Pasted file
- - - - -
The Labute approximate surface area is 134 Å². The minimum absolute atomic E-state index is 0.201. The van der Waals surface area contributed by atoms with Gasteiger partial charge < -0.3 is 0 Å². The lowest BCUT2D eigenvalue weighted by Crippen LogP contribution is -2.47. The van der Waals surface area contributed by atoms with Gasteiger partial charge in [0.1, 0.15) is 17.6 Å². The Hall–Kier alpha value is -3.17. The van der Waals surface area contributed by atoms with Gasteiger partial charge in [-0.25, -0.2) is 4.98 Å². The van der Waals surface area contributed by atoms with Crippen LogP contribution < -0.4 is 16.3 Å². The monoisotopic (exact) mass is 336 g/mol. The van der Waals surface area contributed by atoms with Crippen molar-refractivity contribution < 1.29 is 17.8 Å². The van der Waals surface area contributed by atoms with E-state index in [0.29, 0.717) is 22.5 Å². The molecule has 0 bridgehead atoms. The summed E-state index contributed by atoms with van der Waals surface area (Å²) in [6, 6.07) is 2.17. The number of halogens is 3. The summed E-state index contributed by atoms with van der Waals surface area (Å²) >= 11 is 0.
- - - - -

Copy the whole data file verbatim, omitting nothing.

The Labute approximate surface area is 134 Å². The minimum absolute atomic E-state index is 0.201. The van der Waals surface area contributed by atoms with Gasteiger partial charge < -0.3 is 0 Å². The lowest BCUT2D eigenvalue weighted by Crippen LogP contribution is -2.47. The van der Waals surface area contributed by atoms with Gasteiger partial charge in [0.1, 0.15) is 17.6 Å². The Hall–Kier alpha value is -3.17. The van der Waals surface area contributed by atoms with Gasteiger partial charge in [-0.25, -0.2) is 4.98 Å². The van der Waals surface area contributed by atoms with Crippen LogP contribution < -0.4 is 16.3 Å². The monoisotopic (exact) mass is 336 g/mol. The van der Waals surface area contributed by atoms with Crippen molar-refractivity contribution < 1.29 is 17.8 Å². The van der Waals surface area contributed by atoms with E-state index in [0.29, 0.717) is 22.5 Å². The molecule has 0 bridgehead atoms. The summed E-state index contributed by atoms with van der Waals surface area (Å²) in [6, 6.07) is 2.17. The number of halogens is 3. The summed E-state index contributed by atoms with van der Waals surface area (Å²) >= 11 is 0.